Offensive coordinator Jimbo Fisher left for Florida State, and Miles replaced him with former BYU head coach Gary Crowton, who worked at Oregon last season.
LSU's defense, led by All-America tackle Glenn Dorsey, will be one of the toughest in the country. Junior defensive end Tyson Jackson figures to join Dorsey in the NFL after this season, and each of the three starting linebackers is back.
But Miles says it will take more than talent for LSU to win the SEC.
"You know, the most talented?" Miles said. "What happens in every season is the team that wins the championship, they're the team that answers some questions about their team. They answer between now and when they get to the back end. There's work to do for every one of us. We enjoy the compliment of being talented, but that doesn't necessarily make you a great team."
What happens in every season is the team that wins the championship, they're the team that answers some questions about their team. They answer between now and when they get to the back end. There's work to do for every one of us. We enjoy the compliment of being talented, but that doesn't necessarily make you a great team.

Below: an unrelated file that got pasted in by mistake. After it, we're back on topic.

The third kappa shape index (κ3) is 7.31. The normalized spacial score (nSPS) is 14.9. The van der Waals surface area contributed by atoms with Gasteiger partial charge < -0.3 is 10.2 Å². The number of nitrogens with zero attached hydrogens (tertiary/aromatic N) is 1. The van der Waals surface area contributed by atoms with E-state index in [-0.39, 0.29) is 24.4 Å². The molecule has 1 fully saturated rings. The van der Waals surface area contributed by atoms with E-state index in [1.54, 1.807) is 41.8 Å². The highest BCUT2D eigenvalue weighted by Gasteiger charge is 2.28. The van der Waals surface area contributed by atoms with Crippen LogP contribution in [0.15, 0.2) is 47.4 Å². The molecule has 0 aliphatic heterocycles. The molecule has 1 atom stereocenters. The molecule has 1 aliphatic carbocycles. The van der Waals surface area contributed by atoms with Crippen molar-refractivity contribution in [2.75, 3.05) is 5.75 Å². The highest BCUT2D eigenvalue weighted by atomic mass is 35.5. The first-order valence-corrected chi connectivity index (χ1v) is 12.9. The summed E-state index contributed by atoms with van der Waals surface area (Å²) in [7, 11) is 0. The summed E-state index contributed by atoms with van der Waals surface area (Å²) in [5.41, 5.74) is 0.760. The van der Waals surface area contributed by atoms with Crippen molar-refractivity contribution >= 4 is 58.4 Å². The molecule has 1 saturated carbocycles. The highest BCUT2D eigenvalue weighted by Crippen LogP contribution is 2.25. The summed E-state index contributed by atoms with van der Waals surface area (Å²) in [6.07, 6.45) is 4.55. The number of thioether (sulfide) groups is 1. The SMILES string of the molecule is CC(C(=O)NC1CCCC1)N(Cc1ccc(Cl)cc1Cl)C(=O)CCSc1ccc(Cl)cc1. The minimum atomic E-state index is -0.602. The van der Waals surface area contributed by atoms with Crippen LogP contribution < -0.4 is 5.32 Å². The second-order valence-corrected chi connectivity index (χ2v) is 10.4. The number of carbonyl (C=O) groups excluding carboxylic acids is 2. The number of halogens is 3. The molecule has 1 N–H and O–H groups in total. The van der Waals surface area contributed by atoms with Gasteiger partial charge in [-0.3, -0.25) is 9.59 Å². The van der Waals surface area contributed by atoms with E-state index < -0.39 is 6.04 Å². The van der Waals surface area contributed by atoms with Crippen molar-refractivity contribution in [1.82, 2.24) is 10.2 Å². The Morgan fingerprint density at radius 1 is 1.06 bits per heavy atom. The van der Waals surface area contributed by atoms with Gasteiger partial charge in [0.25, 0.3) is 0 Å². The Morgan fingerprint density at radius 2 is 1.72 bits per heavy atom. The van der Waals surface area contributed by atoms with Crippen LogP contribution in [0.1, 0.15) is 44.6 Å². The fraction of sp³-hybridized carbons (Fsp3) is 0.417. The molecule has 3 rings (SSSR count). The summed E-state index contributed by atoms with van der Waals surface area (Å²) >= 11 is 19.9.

And talented players don't necessarily make a coach a great coach. Miles was a somewhat surprising choice to replace Saban. He had a 28-21 record in four seasons at Oklahoma State, but earned the reputation of a giant killer by upsetting nationally ranked Oklahoma two times. He played at Michigan and coached under Bo Schembechler and worked at Colorado under Bill McCartney.
While he was coaching at Oklahoma State, Cowboys fans figured Miles' next stop would be back in Ann Arbor. And with Lloyd Carr nearing the end of his career, it still might be.